Monday marked the beginning of the 2019-2020 school year, and I’m both excited and petrified. That’s normal, right?
I am by no means a first year teacher, but with four preps, two of which I’ve never taught before, I’m starting to feel the panic that every first year teacher inevitably feels. What if I don’t know the content well enough? What if my lessons aren’t engaging? What if I fail? Does that mean my students fail also? How will I get everything done?
The question deluge will continue viciously for as long as I let it, so in order to quell it, I need a game plan. I’ve turned to the blog that I have neglected all year to help me to solidify this game plan and keep me on track.
Step 1: Take time for myself.
Anyone who knows me knows that I am terrible at this one. I devote so much time and energy to my students, my colleagues, my family, and my friends that I forget to devote any time to myself. I’m working on changing that. My anxiety spikes when I allow myself to succumb to the constant stream of thoughts running through my brain rather than just taking a breath and handling things one at a time.
To tackle this problem, I’ve decided that my mornings are going to be for me and are going to consist of a 30-minute walk while listening to a podcast, yoga, and meditation. I tried this out before, and the routine made me feel balanced, positive, and ready for the day.
Step 2: Accept what I can’t control.
This is another hard one for me…mostly in life and not as much in the classroom. I’m notorious for needing to know exactly what’s happening with everyone and everything at any given moment in time so I can fix it.
But, here’s the thing: not everything can be fixed…and that’s okay.
And, even though I know this to be true, I still try to fix it because I’m a glutton for disappointment apparently.
Step 3: Accept progress over perfection
With four preps this year, perfection is not in the cards for me. There’s no way to devote 100% of time, effort, and myself to each of these four preps plus all of the other things going on in my life to the point of perfection. Good enough is going to have to be good enough.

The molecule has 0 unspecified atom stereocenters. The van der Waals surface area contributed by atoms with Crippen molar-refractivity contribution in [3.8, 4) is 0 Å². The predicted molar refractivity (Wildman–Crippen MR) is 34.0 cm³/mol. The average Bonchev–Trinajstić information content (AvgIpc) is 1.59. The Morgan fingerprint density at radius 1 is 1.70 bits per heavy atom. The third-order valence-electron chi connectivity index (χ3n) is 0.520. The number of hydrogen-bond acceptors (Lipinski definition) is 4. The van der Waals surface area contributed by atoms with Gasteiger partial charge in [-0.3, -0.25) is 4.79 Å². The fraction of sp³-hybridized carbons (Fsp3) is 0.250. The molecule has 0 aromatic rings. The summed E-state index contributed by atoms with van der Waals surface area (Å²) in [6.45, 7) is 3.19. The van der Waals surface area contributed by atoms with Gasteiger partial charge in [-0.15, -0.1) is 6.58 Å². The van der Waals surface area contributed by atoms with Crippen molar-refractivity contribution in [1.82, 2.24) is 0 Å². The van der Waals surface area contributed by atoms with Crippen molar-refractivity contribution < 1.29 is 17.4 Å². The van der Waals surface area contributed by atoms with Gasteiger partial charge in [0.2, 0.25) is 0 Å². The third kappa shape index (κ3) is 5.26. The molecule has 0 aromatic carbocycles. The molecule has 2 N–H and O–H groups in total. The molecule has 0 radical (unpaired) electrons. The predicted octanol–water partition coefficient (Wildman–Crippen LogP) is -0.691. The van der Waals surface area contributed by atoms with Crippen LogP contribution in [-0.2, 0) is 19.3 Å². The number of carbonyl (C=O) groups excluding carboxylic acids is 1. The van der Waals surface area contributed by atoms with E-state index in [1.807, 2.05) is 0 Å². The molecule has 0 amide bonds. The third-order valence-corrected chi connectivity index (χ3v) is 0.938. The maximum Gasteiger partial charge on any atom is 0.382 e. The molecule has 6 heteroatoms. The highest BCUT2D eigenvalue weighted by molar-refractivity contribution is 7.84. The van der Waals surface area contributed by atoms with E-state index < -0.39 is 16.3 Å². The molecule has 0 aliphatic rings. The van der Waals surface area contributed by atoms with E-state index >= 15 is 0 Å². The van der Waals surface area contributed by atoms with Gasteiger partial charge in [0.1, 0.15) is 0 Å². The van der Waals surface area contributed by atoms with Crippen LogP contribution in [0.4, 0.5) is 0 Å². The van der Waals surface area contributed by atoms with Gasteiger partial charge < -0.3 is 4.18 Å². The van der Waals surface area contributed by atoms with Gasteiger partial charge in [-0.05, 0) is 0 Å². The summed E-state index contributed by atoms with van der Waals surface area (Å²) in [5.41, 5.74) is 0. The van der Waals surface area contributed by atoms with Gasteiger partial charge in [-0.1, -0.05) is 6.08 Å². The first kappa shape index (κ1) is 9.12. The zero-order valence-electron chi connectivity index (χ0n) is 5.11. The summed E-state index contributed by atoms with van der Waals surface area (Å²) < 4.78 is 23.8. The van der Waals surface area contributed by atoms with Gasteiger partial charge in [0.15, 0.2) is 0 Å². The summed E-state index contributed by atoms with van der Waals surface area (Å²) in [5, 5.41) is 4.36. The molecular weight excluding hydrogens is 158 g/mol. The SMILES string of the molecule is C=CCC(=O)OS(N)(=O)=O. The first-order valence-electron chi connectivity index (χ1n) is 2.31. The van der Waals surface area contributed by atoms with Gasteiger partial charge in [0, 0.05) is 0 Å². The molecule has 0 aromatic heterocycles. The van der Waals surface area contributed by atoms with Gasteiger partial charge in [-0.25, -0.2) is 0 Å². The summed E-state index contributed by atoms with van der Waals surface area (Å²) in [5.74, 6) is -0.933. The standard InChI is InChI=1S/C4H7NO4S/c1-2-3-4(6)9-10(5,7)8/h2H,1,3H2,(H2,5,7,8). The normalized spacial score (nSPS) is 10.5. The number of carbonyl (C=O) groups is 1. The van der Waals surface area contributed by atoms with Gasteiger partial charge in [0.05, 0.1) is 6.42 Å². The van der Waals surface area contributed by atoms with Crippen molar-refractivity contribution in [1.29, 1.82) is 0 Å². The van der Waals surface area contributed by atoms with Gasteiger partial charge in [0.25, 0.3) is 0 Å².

It’s difficult for me to swallow that last line because “good enough” really isn’t in my vocabulary. But, if I want to make it through the year and if I want to keep my sanity throughout the year, “good enough” is going to have to be in the back of my mind when I’m spiraling into lesson-planning oblivion.
Step 4: Embrace the chaos and expel negativity.
I don’t know about the rest of you, but “embracing chaos” is pretty much my resting pulse at this point in my life. In every professional position I’ve been in, I have had to do some version of this. Chaos doesn’t freak me out, but the anticipation of chaos does. I have to be in it in order to thrive. I can’t think about it because with thinking comes doubt, and nobody has time for that this year.
Likewise, nobody has time for negativity this year either. As teachers, it can be easy for us to live in the land of the complaint because there are so many problems in education that we have to deal with daily. But, I think a lot of the stress and negativity come from constantly wading in complaints. It is my goal to create a classroom environment where my students and I can grow and learn together to become better humans.
It’s already been a week and let me tell you; these steps are exhausting, but totally worth it.